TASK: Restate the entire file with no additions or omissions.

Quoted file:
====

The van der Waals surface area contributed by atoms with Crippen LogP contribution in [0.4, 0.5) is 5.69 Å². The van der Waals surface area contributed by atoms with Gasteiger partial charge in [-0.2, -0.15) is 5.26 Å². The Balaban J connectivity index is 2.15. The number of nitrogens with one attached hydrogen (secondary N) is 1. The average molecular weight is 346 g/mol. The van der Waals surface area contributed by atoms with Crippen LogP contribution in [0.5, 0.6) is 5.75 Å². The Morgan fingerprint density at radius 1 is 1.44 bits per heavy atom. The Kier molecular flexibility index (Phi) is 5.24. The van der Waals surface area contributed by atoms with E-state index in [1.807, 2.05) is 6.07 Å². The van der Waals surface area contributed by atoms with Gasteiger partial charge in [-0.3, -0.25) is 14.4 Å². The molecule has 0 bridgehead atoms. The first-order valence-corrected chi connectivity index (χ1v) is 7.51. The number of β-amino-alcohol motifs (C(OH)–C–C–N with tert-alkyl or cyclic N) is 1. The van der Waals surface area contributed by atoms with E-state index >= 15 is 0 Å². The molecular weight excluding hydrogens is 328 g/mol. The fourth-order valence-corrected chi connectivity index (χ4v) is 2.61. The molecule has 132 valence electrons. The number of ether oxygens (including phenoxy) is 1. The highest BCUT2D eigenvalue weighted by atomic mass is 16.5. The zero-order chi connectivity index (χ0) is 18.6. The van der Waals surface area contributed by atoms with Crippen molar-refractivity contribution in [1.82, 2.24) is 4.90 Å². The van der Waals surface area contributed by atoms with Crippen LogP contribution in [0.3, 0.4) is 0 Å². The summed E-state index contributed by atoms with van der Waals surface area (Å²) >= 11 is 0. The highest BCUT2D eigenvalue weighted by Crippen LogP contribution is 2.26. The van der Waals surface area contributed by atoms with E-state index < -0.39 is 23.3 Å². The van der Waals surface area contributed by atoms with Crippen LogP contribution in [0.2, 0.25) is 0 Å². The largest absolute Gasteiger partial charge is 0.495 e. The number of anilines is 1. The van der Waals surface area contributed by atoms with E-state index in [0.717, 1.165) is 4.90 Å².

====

The van der Waals surface area contributed by atoms with Crippen LogP contribution in [0.4, 0.5) is 5.69 Å². The van der Waals surface area contributed by atoms with Gasteiger partial charge in [-0.2, -0.15) is 5.26 Å². The Balaban J connectivity index is 2.15. The number of nitrogens with one attached hydrogen (secondary N) is 1. The average molecular weight is 346 g/mol. The van der Waals surface area contributed by atoms with Crippen LogP contribution in [0.5, 0.6) is 5.75 Å². The Morgan fingerprint density at radius 1 is 1.44 bits per heavy atom. The Kier molecular flexibility index (Phi) is 5.24. The van der Waals surface area contributed by atoms with E-state index in [1.807, 2.05) is 6.07 Å². The van der Waals surface area contributed by atoms with Gasteiger partial charge in [-0.3, -0.25) is 14.4 Å². The molecule has 0 bridgehead atoms. The first-order valence-corrected chi connectivity index (χ1v) is 7.51. The number of β-amino-alcohol motifs (C(OH)–C–C–N with tert-alkyl or cyclic N) is 1. The van der Waals surface area contributed by atoms with E-state index >= 15 is 0 Å². The molecular weight excluding hydrogens is 328 g/mol. The fourth-order valence-corrected chi connectivity index (χ4v) is 2.61. The molecule has 132 valence electrons. The number of ether oxygens (including phenoxy) is 1. The highest BCUT2D eigenvalue weighted by atomic mass is 16.5. The zero-order chi connectivity index (χ0) is 18.6. The van der Waals surface area contributed by atoms with Crippen molar-refractivity contribution in [1.82, 2.24) is 4.90 Å². The van der Waals surface area contributed by atoms with Crippen LogP contribution in [0.3, 0.4) is 0 Å². The summed E-state index contributed by atoms with van der Waals surface area (Å²) >= 11 is 0. The highest BCUT2D eigenvalue weighted by Crippen LogP contribution is 2.26. The van der Waals surface area contributed by atoms with E-state index < -0.39 is 23.3 Å². The van der Waals surface area contributed by atoms with Crippen LogP contribution in [0.2, 0.25) is 0 Å². The largest absolute Gasteiger partial charge is 0.495 e. The number of anilines is 1. The van der Waals surface area contributed by atoms with E-state index in [0.717, 1.165) is 4.90 Å².